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Cowboys TE Witten S.C.O.R.E.s an NFL Charities grant

Jason Witten didn't have the ideal childhood, having grown up a child of divorce in Tennessee. Things were rough at times, he thought. Then, he got a fairly rude awakening about growing up rough.

A few years ago, not long after he joined the Dallas Cowboys, the Pro Bowl tight end went with his wife to a battered women's shelter in Dallas as part of a program where some of the players' wives volunteered.

The despair and, in some cases, hope, among the women there were eye-opening, Witten said. Yet, it was the children of these women that really caught his attention.

He'd seen and read stories about the suffering and abuse of women, but he'd never seen the children of parents who endured domestic abuse. They were real and they laughed and they cried.

NFL Charities Week

Jason Witten's S.C.O.R.E. Foundation is one of five foundations being recognized as part of NFL Charities Week. See the other players and foundations being recognized. More ...

What concerned him was that some of those children would grow up thinking that's how people, in particular women, were to be treated. It inspired Witten to play a role in showing them that spousal abuse of women wasn't acceptable.

"You never think about how these children are affected by this," Witten said.

Witten helped start the S.C.O.R.E. Foundation in Texas and Tennessee two years ago. The program works with shelters to provide male mentors for children that needed quasi-paternal guidance and, more importantly, attention.

There are six S.C.O.R.E. programs set in four Texas cities, with two in Dallas. The mission of Witten's foundation was deemed valuable enough for the NFL to provide a $20,000 grant, which will be awarded to Witten on Friday in Grapevine, Texas.

Witten is one of many current and former NFL players whose civic and community-based work will receive more than $1 million worth of grants from the NFL as part of the league's NFL Charities Week.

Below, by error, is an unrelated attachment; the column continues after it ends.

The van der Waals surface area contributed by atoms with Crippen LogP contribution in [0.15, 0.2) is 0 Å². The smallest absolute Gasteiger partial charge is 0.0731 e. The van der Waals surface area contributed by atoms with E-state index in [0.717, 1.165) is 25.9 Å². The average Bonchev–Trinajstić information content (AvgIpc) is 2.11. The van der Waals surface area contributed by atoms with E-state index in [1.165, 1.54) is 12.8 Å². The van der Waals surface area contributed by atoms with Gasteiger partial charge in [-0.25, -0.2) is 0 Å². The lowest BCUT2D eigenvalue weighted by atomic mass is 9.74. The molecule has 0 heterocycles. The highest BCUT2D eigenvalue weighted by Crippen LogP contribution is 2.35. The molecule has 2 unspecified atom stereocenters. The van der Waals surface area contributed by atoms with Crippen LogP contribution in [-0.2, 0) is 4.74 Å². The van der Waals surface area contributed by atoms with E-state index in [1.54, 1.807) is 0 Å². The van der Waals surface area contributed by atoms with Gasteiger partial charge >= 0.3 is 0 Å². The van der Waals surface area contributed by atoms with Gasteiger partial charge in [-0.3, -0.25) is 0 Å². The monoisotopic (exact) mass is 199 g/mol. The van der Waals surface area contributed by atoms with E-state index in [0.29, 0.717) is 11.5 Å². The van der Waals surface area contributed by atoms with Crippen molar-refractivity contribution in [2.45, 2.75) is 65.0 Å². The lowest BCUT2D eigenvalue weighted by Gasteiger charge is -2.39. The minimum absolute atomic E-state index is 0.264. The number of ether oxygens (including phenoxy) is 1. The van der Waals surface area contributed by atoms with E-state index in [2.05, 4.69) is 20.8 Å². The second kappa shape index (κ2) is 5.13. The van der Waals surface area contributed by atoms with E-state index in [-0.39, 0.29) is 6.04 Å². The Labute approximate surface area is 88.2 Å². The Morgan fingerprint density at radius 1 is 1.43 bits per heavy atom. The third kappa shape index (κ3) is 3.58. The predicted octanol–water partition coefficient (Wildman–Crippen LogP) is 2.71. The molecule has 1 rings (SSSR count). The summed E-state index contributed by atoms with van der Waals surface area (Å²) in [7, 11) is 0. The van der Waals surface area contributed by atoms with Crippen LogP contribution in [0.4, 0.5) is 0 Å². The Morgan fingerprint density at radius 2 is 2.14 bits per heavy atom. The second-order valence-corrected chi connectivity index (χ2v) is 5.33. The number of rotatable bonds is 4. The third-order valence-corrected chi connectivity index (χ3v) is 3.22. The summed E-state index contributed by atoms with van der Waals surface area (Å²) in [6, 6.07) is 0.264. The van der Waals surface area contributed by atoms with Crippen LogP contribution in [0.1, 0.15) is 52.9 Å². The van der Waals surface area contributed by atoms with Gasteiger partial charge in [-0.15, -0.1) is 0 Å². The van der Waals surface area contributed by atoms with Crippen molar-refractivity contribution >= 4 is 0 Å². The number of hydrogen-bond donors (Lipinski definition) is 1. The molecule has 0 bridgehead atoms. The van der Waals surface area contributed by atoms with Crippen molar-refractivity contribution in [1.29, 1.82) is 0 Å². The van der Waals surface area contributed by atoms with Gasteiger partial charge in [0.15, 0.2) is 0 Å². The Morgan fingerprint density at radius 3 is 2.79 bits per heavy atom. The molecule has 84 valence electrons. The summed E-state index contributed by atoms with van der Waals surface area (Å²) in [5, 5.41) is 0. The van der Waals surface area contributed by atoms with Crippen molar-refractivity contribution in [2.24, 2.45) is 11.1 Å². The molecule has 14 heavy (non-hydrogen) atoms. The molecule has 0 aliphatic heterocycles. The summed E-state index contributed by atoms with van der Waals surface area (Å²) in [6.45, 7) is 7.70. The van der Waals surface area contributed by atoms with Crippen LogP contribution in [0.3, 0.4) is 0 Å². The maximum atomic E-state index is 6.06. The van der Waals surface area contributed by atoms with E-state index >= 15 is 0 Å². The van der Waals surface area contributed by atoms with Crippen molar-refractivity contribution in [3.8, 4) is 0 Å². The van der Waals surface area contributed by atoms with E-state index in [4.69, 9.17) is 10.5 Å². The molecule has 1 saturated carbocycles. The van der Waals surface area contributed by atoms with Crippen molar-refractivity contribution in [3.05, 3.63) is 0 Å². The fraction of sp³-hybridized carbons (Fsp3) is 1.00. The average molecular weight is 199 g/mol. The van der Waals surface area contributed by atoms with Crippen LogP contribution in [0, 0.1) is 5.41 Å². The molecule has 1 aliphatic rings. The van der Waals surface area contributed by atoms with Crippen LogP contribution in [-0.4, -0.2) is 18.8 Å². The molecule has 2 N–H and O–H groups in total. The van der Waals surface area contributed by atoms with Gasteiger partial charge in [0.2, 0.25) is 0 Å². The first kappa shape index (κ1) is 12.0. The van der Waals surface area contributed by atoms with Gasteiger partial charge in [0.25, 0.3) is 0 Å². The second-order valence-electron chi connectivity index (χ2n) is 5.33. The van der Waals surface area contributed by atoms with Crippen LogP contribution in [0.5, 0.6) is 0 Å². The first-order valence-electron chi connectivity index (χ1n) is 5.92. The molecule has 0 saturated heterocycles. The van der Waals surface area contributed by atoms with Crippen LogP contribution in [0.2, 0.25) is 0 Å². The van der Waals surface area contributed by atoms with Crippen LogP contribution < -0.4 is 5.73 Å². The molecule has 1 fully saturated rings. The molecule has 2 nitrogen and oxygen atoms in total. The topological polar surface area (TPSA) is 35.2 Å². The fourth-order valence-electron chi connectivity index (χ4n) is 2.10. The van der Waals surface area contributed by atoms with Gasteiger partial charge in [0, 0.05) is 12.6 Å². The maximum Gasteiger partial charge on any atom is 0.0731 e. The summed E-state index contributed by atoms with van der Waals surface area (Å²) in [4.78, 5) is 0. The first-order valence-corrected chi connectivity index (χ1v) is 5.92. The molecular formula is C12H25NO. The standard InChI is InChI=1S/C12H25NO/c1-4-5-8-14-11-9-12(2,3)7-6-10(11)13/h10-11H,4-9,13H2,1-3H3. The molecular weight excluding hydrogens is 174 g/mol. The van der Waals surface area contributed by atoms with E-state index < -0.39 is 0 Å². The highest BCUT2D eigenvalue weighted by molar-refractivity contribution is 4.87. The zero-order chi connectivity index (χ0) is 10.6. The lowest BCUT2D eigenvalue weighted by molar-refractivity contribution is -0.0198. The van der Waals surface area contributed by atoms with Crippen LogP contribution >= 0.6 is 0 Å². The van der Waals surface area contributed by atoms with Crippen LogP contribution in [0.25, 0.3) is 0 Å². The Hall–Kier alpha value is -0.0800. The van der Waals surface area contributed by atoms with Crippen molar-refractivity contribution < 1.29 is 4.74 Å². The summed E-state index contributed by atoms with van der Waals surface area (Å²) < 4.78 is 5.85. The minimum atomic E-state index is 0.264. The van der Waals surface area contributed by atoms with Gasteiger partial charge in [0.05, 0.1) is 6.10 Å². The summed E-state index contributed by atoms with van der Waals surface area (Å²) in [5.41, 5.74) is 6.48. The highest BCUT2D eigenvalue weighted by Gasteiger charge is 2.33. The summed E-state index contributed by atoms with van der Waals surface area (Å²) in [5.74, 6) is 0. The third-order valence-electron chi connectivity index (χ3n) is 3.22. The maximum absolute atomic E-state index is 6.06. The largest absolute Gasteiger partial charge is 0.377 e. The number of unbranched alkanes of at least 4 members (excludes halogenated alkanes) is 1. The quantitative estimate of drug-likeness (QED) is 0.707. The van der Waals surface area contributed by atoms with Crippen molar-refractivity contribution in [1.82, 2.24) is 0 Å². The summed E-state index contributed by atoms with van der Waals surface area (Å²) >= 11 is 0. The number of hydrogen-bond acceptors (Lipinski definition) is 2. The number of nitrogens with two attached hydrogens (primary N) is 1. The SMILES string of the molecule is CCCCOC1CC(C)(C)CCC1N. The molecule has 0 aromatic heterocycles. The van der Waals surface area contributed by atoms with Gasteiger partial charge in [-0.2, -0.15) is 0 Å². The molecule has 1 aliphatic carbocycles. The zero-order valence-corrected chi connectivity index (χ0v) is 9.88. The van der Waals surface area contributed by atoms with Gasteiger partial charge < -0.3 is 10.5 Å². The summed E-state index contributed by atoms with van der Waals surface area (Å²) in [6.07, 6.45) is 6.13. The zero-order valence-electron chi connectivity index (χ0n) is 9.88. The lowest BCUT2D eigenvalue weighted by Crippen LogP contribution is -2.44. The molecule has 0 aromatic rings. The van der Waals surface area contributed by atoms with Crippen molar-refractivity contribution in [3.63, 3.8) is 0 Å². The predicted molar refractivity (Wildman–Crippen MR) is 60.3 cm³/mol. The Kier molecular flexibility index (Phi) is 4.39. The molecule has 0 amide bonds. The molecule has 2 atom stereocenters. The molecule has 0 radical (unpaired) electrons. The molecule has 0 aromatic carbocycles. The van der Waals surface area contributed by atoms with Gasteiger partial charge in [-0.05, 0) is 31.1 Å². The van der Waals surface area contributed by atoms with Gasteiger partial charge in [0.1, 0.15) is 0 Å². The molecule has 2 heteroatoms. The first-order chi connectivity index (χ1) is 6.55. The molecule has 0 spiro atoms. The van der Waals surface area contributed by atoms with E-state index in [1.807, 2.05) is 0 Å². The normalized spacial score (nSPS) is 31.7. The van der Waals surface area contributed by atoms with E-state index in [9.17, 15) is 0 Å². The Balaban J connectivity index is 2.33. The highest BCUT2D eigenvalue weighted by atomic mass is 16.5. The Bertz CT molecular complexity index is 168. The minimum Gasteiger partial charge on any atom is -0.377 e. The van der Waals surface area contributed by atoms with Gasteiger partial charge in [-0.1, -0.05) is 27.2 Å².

"There are so many guys in the NFL who do a lot of things who could benefit from the things the league is helping us with," Witten said. "The NFL didn't have to do this but it shows they really are paying attention and want to help us be a part of the community."

The grant will help Witten provide a mentor to the children at a shelter. The mentor program started with male teachers coming by shelters to help kids with their school work. It evolved into more of a nurturing position as kids grew somewhat attached.

"We did an event last year at a store where we bought the kids backpacks, shirts and pants to have and shirts and pants for school," Witten said. "I was following a lot of the groups around the store and the kids were told I was going to be there and I was a player for the Dallas Cowboys, but the person they gravitated to was the mentor they had been dealing with.

"They went to him to see if he liked the clothes they picked out or the backpack. That's when it really hit me how much of an impact these mentors have. It was a really cool thing to see."

Witten was selected as the Home Depot Neighborhood MVP, a program that features NFL players who are involved with their communities.

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